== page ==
September 24 – Deep Purple and the Royal Philharmonic Orchestra perform the Concerto for Group and Orchestra at the Royal Albert Hall in London, in the first elaborate collaboration between a rock band and an orchestra.
October 14 – The final single by Diana Ross & The Supremes, “Someday We’ll Be Together”, is released. The single becomes the final number 1 hit of 1969 (and of the 1960s). After a farewell concert in January 1970, Diana Ross leaves the Supremes for a solo career.
October 18 – Bonzo Dog Doo Dah Band Live at the Fillmore East, NY.
October 22 – Led Zeppelin’s second album is released with the song “Whole Lotta Love”.
November – Simon & Garfunkel give live concert at Iowa State University, where they record the track “Bye, Bye Love” for their upcoming album Bridge Over Troubled Water.
November 1 – After seven years off the top of the charts, Elvis Presley hits No. 1 on the Billboard chart with “Suspicious Minds”.
November 7 – The Rolling Stones open their US tour in Fort Collins, Colorado.
November 8 – Simon & Garfunkel, on tour for the first time with a band, give live concert in Carbondale, Illinois, presumably at Southern Illinois University. The concert is not released until 1999 as part of a recording compiled by Head Records, called Village Vanguard.
November 11 – Simon & Garfunkel give live concert at Miami University in Oxford, Ohio. The recording is later released in the 1990s as Back to College on Yellow Dog Records and A Time of Innocence on Bell Bottom Records.
November 15
500,000 people march in Washington, D.C. for peace, which becomes the largest anti-war rally in U.S. history. In attendance: Arlo Guthrie, Pete Seeger, Peter, Paul and Mary, John Denver, Mitch Miller, touring cast of Hair
Musik für die Beethovenhalle in Bonn, a multi-auditorium retrospective concert of the music of Karlheinz Stockhausen, with the world premiere of his Fresco presented in four different foyer spaces continuously over a span of four-and-a-half hours.
November 29 – Billboard magazine changes its policy of charting the A and B sides of 45 singles on its pop chart. The former policy charted the two sides separately, but the new policy considers both sides as one chart entry. The Beatles are the first beneficiary of the new policy as their current 45 single featuring “Come Together” on one side, and “Something” on the other, accrue enough combined points to make the single a #1 pop hit. Similarly, Creedence Clearwater Revival’s “Fortunate Son” and “Down On The Corner” accrue enough combined points to reach number 3 three weeks later.
November 30 – Simon & Garfunkel air TV special Songs of America, ostensibly an hour-long show that is anti-war and anti-poverty featuring live footage from their 1969 tour.
December 6
The Jackson 5 release their debut album, Diana Ross Presents The Jackson 5.
Altamont Free Concert
Zubin Mehta marries Nancy Kovack.
Bob Dylan and Johnny Cash perform together on The Johnny Cash Show.
Eric Clapton, Ginger Baker and Steve Winwood form Blind Faith.
December 13 – The final episode of The Banana Splits Adventure Hour airs on NBC as the series gets cancelled a week later during a telecast of Rudolph the red nosed reindeer (which moved to CBS in 1972 for this reason). The television network ended up losing ratings until Grant Tinker became CEO in 1981.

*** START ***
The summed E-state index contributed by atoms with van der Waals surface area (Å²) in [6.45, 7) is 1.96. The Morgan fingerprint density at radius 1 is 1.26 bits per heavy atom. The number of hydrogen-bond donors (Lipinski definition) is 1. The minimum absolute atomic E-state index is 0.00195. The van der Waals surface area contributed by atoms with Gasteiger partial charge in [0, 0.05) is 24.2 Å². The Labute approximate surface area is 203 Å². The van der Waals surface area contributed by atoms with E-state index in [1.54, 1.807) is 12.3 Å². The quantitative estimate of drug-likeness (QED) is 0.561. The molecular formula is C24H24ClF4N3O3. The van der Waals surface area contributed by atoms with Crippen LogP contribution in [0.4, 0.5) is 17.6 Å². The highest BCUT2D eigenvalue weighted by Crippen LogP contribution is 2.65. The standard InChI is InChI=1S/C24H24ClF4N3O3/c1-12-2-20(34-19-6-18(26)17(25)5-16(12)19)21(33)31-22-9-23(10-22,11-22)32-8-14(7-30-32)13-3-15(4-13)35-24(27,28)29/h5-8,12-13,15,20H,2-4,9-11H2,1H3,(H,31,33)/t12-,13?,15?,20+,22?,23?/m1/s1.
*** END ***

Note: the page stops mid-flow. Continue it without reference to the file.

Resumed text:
Wednesday 6pm: Max 20th Century – 1969 (Part II)

January 4 – Guitarist Jimi Hendrix is accused of arrogance by British television producers after playing an impromptu version of “Sunshine of Your Love” past his allotted time slot on the BBC1 show Happening for Lulu.
January 12 – Led Zeppelin’s eponymous debut album released.
January 18 – Pete Best wins his defamation lawsuit against The Beatles. Best had originally sought $8 million, but ended up being awarded much less.
January 30 – The Beatles perform for the last time in public, on the roof of the Apple building at 3 Abbey Road, London. The performance, which was filmed for the Let It Be movie, is stopped early by police after neighbors complain about the noise.
February 3
Eric Burdon & The Animals disband.
John Lennon, George Harrison and Ringo Starr hire Allen Klein as The Beatles’ new business manager, against the wishes of Paul McCartney.
February 4 – Paul McCartney hires the law firm of Eastman & Eastman, Linda Eastman’s father’s law firm, as general legal counsel for Apple Records.
February 15 – Vickie Jones is arrested for impersonating Aretha Franklin in a concert performance. Jones’ impersonation was so convincing that nobody in the audience asked for a refund.
February 17 – Johnny Cash and Bob Dylan record together in Nashville, Tennessee. Only one song, “Girl from the North Country”, would be released from these sessions.
February 18 – Lulu and Bee Gee Maurice Gibb are married in the UK.
February 24 – Johnny Cash performs “A Boy Named Sue” at California’s San Quentin State Prison
March 1 – During a performance at Miami’s Dinner Key Auditorium, Jim Morrison of the Doors is arrested for allegedly exposing himself during the show. Morrison is officially charged with lewd and lascivious behavior, indecent behavior, open profanity and public drunkenness.